This is something written a few weeks ago during CB2. Once those forums went down, I had someone asking me if I still had a copy of it, and sadly, since it was just a one off thing, I didn't. With the beta forums back up for CB3, I am taking the opportunity to put it here since this place will always be around on the internets. I have updated it with some other thoughts, noted in this nice grapeish purple color. Otherwise, everything will remain the same.
Welcome, to what is essentially an article on my opinions regarding this game. There is no TL;DR. I am going to write this as if I were writing an article for Ace of Grapes. I am putting it here because after the first event, the argument of Old vs New is going to start up all over again. Rather than go around to each thread, I will do it once. People may take from this whatever they like. This article is my opinion, and my creative expression. I am not telling you what to do, or telling you what to think. I only offer my thoughts.
I really look forward to the release of this game. Not because I think it matches the literal definition of all the buzz words people throw around like "innovative", "next gen", and "groundbreaking", but because it is a game that I find very easy to sit down with and enjoy.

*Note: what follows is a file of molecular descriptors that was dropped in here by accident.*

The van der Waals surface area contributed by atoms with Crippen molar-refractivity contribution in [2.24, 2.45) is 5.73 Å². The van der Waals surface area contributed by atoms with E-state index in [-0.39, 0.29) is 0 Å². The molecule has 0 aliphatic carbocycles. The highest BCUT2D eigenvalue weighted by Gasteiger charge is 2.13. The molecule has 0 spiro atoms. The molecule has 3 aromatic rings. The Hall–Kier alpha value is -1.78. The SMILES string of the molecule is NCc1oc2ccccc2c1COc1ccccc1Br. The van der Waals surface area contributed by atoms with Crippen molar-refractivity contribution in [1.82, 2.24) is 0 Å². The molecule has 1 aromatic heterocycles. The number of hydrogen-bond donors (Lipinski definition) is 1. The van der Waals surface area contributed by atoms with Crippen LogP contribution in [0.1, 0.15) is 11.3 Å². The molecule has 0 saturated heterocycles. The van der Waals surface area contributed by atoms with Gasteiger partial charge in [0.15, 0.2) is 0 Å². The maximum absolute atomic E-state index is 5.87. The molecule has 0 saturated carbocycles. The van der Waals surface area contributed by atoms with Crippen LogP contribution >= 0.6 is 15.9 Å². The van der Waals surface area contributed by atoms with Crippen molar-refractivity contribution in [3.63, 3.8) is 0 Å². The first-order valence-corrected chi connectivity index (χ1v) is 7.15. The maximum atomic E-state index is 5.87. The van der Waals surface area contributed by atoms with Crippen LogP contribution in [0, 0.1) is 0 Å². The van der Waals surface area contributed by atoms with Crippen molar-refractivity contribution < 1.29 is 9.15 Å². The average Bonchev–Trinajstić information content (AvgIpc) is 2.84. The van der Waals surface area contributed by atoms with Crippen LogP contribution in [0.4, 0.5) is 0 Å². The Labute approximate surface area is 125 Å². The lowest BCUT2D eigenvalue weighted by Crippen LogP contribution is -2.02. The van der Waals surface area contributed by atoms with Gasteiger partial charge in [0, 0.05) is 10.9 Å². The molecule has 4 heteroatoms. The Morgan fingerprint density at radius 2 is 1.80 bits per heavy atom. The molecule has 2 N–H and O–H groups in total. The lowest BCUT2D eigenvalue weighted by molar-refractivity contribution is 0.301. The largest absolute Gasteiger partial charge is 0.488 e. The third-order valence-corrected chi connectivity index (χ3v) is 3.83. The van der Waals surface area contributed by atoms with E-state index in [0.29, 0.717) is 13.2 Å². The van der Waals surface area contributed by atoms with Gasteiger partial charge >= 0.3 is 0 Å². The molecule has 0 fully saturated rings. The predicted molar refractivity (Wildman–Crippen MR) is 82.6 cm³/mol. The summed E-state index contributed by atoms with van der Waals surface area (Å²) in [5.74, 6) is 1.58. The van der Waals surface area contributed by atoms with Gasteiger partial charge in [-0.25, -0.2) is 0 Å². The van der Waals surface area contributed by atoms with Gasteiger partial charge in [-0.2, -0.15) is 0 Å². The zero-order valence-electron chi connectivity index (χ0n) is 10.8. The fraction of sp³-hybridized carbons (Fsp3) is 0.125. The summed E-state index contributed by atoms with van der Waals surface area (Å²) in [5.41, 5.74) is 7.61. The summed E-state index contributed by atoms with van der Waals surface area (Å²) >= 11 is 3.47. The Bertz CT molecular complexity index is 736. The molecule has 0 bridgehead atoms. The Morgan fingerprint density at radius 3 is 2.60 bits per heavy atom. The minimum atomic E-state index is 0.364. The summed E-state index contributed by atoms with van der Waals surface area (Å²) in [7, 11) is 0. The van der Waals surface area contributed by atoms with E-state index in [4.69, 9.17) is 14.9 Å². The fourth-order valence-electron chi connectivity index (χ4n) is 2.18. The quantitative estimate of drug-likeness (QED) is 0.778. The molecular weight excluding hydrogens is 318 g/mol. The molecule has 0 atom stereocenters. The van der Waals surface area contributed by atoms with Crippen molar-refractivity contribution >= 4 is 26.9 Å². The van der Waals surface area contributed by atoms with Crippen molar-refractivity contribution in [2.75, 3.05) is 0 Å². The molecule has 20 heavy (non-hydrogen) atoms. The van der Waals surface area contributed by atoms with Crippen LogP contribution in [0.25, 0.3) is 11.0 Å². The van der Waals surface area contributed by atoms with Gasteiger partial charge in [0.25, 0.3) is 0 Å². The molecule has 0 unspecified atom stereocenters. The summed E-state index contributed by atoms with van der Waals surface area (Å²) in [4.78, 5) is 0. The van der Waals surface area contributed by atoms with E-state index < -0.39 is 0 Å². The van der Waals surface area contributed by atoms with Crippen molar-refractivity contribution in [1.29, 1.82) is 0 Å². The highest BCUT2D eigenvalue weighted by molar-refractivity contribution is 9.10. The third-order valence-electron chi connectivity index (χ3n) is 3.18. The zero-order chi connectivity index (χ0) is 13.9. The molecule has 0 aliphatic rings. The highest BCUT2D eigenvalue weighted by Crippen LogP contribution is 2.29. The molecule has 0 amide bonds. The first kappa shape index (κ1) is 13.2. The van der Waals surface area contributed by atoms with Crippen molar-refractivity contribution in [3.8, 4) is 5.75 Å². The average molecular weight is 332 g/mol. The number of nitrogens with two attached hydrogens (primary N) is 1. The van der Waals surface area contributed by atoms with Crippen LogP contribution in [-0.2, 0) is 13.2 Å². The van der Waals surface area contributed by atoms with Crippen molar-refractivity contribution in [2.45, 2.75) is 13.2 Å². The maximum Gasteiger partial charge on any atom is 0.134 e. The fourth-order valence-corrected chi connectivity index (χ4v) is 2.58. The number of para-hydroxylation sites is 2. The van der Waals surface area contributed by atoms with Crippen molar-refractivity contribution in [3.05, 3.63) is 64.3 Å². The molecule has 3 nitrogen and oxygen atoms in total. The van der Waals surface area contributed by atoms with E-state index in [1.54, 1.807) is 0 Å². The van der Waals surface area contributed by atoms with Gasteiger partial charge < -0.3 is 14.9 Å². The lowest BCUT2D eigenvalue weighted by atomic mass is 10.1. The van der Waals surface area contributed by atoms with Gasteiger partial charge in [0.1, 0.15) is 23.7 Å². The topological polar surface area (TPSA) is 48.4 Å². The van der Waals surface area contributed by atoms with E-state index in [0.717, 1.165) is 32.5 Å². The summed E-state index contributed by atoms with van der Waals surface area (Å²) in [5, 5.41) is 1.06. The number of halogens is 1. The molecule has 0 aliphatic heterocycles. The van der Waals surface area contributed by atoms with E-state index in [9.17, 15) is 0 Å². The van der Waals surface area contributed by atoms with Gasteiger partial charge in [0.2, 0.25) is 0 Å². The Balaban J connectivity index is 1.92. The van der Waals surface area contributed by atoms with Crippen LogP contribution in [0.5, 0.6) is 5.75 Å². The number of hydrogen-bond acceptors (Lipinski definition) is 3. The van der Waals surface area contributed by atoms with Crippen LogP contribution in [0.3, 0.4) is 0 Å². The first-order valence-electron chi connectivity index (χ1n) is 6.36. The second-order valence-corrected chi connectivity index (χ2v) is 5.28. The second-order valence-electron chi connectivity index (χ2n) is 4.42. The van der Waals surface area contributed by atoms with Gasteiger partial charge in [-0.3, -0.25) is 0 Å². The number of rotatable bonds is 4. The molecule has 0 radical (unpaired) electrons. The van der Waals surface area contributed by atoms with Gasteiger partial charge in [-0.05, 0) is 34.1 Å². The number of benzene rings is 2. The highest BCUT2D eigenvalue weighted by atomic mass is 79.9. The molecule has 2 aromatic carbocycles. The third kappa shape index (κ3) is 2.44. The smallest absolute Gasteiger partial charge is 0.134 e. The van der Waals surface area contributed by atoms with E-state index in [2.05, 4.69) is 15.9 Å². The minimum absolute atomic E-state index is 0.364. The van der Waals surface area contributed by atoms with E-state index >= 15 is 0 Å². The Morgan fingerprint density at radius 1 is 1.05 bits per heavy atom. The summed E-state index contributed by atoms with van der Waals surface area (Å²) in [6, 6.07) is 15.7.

But there are other buzz words. Words like "hand holding" and "on rails" and "WoW clone". While I won't address the absurdity of "WoW clone" as a term, I'll still address the "hand holding" and "on rails" just briefly. Even though I have been doing so for a while with the quote in my signature from CB1.
If you don't want your hand to be held, then let go. I've been seeing people complain about how this game is too formulaic, it's too straight forward, it's too simple. Well, that's because MMOs are not that complicated. Things like a minimap, things like shiny icons over various heads, and all the other convenience features that have changed the face of the genre are things that really do not need to interfere with your enjoyment of the game.
It is my personal belief that anyone who finds themselves too easily guided by the glowing lights and pointing arrows, is perfect proof that those systems are designed very well. After all, these are the same people lamenting about how easy the game is. So clearly, these convenience features are doing what they are supposed to do. They are making the game all kinds of convenient.